The most important ingredients when creating your National History Day entry are what we Iowans call "The History Day 6." Judges, teachers, and members of the audience will be impressed if they see that your entry demonstrates these six critical factors:
One of the most crucial features of a good History Day entry is high quality analysis and interpretation. Through your presentation, written materials, and answers to questions, you should show your judges you have developed your own conclusions about your historical topic. What is the main argument you want to make in your presentation? How are your thoughts about the subject distinct from those of primary observers or other historians? Use the other five keys to History Day in order to show your analysis and interpretation!
You can demonstrate high-quality analysis and interpretation by paying close attention to the significance and impact of your topic in history. Make sure your entry emphasizes how history was changed or affected because of the subject you've studied. How are our lives today different because of the actions of the people you have researched? What are the long-term effects of your subject in history? It is also a good idea to make significance and impact a part of your thesis statement—the main point you want your audience to take from your presentation.
The key to any good National History Day entry is top-notch research. Good research is necessary before you can work on the rest of the History Day 6. Three things to remember about your research: Make it primary, wide-ranging, and balanced. NHD encourages students to delve into primary sources in order to draw their own conclusions from the evidence of first-hand observers. If primary sources are available, then you have a responsibility to track them down. Depending on the topic you are researching, it is often easy to get newspaper articles from the time period or something published by the person you are studying. Oral history interviews, photographs or artifacts, diaries, letters, or original news footage are other great primary sources. Be careful not to confuse primary and secondary sources!!! It is also important that your research be wide-ranging and balanced. You need a solid base in the secondary sources before your primary research will make sense. Consider diversity in source types—books, journal articles, interviews, etc.—to demonstrate wide research. Balance is shown by demonstrating that you have researched and understand alternative perspectives (although you often will not agree with all the perspectives that you find). For example, an entry related to slavery should explain why slaveholders wanted to protect their economic and social system (although you probably don't agree with those views).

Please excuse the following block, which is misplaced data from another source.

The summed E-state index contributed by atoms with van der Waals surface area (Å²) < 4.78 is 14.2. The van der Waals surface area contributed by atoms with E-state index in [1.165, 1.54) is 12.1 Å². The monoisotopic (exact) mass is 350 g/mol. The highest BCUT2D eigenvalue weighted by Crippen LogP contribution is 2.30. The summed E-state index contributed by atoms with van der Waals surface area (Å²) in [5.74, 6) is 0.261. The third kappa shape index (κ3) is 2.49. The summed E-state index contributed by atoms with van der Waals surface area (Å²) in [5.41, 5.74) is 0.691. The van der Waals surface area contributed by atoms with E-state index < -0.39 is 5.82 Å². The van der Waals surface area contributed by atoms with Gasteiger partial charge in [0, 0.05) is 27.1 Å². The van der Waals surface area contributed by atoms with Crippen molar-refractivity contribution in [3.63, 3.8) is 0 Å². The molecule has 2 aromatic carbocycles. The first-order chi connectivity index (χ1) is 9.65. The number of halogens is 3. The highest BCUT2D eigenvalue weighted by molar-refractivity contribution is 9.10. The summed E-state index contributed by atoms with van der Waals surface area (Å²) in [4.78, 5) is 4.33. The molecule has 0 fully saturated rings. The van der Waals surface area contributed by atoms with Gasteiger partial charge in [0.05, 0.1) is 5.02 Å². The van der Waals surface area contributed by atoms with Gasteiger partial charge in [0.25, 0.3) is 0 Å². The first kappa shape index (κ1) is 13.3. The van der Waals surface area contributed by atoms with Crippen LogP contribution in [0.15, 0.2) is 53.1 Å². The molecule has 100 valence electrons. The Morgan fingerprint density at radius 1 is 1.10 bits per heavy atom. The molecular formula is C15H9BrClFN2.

If you have completed detailed research, it will not be hard to make your entry historically accurate. But, you should be careful to avoid making hasty generalizations in your entry that aren't based on research. If you refer to other periods of time in your presentation, make sure what you say is fact, not just your assumption. Another pointer for performers, make sure your props fit the time period. Don't use a WWII military uniform for a Civil War era presentation just because it looks old!
Your presentation will have more impact on your audience if you make it clear how your topic fits into historical context. How did the political, social, cultural, and intellectual atmosphere during the time period affect your subject? Also, explain what happened before and after your subject so that we can see how your topic relates to other events history?
Your judges will assume you do not understand how your topic fits the theme unless you tell them! Even when the connection seems obvious, you should make a clear and explicit effort to tell them how your subject relates to the theme. When creating your History Day entry, remember that your job is to convince your audience that this subject is undeniably connected to the annual theme.